A defeat for proposed welfare cuts in Britain's upper house of parliament was widely seen on Tuesday as a deep blow to chancellor of the exchequer George Osborne, leaving him "isolated" and "humiliated" after he asked the country to live within its means.
Forced to backtrack on cuts to benefits for low-earning families, Mr Osborne’s determination to push through measures critics said would hurt Britain’s most vulnerable people was deemed ill-judged by newspapers and some lawmakers.
He is widely seen as the frontrunner to succeed prime minister David Cameron, but the defeat in the House of Lords on Monday struck at the heart of his attempts to broaden his appeal to blue collar workers and claim the political centre ground.
It also blows a £4.4 billion (€6.1 billion) hole in his plans to wipe out Britain’s deficit – a policy championed by Osborne which helped spur the Conservatives to a resounding victory over the opposition Labour Party at an election in May.
Opposition MPs jumped on the forced U-turn by the minister, who last week said he was "comfortable" with the changes despite the growing criticism. "The chancellor is in denial," deputy leader of the Scottish National Party, Stewart Hosie, said in parliament.
“Is it not the case . . . that yesterday the 26th of October demonstrated two things: The chancellor has lost his political touch, and his chance of being prime minister has just gone up in a puff of ermine-clad smoke.”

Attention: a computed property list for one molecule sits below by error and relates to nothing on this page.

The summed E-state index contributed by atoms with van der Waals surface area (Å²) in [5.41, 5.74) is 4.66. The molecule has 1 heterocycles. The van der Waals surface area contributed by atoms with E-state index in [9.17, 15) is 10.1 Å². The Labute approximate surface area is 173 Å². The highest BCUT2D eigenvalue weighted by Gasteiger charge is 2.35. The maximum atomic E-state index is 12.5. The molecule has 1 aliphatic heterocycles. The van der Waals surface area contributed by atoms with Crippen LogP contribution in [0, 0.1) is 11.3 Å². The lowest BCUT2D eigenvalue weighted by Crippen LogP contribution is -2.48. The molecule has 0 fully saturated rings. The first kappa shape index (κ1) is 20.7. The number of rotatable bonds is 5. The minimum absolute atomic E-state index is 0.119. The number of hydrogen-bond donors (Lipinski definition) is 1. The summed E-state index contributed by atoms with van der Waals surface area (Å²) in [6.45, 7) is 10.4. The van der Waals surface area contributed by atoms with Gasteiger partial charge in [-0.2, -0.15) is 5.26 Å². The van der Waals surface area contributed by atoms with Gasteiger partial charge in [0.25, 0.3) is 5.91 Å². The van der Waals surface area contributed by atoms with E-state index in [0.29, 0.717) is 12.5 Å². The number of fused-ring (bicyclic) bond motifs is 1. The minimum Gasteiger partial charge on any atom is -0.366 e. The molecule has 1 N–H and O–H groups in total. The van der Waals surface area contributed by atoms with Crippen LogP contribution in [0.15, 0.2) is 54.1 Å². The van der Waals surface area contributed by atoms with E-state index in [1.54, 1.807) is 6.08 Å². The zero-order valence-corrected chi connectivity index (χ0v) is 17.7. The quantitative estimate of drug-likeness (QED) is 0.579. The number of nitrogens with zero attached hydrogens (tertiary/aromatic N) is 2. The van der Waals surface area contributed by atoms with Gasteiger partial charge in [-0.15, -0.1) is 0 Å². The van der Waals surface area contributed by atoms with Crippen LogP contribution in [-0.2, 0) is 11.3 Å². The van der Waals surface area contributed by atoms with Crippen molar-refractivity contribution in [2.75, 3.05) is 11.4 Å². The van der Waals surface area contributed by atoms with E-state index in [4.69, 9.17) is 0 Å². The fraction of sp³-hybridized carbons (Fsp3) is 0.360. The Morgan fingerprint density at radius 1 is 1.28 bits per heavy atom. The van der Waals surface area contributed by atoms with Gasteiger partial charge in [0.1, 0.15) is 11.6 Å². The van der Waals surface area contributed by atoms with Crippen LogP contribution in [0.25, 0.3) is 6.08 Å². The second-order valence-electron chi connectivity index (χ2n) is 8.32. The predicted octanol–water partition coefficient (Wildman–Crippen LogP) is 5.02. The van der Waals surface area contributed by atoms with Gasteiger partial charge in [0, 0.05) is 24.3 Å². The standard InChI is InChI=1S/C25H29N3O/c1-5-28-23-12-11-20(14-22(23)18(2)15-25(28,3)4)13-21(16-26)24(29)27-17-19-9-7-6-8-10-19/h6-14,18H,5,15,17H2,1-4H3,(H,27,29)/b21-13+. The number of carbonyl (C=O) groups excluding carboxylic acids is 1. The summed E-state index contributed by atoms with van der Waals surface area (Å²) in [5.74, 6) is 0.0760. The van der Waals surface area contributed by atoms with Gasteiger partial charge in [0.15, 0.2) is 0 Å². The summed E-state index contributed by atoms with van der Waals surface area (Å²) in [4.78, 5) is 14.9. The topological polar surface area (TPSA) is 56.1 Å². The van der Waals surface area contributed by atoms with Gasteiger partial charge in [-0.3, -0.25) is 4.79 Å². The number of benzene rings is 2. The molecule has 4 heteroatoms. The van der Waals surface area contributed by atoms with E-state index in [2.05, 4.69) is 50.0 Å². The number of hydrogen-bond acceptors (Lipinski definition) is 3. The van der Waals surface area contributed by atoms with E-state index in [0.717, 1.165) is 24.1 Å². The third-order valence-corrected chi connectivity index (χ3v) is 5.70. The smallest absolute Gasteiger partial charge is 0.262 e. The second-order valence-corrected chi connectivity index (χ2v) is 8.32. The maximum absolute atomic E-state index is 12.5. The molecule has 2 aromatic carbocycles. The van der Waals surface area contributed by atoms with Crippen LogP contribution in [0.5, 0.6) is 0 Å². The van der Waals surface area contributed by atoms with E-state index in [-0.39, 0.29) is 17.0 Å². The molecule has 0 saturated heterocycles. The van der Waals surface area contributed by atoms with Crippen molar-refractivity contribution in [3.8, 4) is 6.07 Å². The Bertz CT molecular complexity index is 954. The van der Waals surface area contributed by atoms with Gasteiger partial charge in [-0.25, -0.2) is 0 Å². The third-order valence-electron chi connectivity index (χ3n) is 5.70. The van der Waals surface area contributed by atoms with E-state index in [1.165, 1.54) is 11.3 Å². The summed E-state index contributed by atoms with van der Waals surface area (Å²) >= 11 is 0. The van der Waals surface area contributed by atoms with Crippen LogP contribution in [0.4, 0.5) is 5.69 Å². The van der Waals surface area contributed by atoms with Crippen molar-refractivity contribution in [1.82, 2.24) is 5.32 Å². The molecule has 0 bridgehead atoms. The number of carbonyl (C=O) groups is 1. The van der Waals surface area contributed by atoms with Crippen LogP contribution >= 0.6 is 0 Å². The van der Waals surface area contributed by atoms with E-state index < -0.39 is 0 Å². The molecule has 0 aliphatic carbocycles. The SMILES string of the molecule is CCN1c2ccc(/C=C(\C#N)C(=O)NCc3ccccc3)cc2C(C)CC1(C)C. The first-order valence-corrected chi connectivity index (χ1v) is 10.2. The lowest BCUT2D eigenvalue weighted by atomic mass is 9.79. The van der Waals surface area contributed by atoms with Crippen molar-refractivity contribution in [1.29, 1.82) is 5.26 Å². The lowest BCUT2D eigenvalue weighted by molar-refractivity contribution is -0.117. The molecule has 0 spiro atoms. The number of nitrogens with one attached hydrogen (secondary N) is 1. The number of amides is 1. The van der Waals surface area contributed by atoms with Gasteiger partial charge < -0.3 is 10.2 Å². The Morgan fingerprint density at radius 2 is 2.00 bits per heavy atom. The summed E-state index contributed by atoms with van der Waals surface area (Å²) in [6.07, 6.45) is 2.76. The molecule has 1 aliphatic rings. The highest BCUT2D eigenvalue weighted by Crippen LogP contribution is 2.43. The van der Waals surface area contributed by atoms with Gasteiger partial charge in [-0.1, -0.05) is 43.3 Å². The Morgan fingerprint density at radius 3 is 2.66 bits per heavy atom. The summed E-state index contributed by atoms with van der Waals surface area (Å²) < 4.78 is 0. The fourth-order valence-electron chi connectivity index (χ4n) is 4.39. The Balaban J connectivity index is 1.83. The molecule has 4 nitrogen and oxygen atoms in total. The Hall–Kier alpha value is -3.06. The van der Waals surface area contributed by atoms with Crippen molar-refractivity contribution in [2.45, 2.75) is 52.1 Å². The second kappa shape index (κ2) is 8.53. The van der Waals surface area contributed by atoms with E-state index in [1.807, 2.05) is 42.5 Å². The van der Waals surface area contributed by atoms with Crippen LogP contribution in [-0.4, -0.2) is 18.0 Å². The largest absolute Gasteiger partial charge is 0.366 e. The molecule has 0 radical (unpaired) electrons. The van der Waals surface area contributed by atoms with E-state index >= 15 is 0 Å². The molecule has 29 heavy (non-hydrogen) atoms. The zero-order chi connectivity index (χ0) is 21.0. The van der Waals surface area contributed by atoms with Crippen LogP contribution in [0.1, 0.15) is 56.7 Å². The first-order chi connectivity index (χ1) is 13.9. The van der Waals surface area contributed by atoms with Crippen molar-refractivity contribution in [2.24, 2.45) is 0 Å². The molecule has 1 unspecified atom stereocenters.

Britain's biggest selling newspaper, the Sun, an influential supporter of the Conservative Party, splashed "Borne loser" on its front page. It said Mr Osborne had been left isolated after being "forced into a humiliating climbdown on his huge cuts to tax credits after crushing defeats in the House of Lords".
The upper house broke with long-standing political convention by voting to reject a financial measure. It called on the government to find ways to help those who would be left worse off, such as single parents and the self-employed.
The vote followed weeks of criticism over the cuts, which the independent Institute for Fiscal Studies said would make three million households worse off by, on average, £1,300 a year.
Mr Osborne had said Britain could cut the tax credits because of a higher minimum wage, due to rise to more than £9 an hour by the end of the decade. But critics, including members of his own party, said such increases followed the cuts too slowly.
Earlier this month, Heidi Allen, a Conservative MP, used her first speech to parliament to criticise the pace of the cuts, saying the government was sending "a message to the poorest and most vulnerable in society that we do not care".
Unbowed, Mr Osborne, often credited with being the political brains behind Mr Cameron’s leadership, said on Tuesday he would carry on with his tax credit reforms to “save the money needed so Britain lives within its means”.
“We remain as determined as ever to build the low tax, low welfare, high wage economy that Britain needs,” he told a rowdy session of parliament.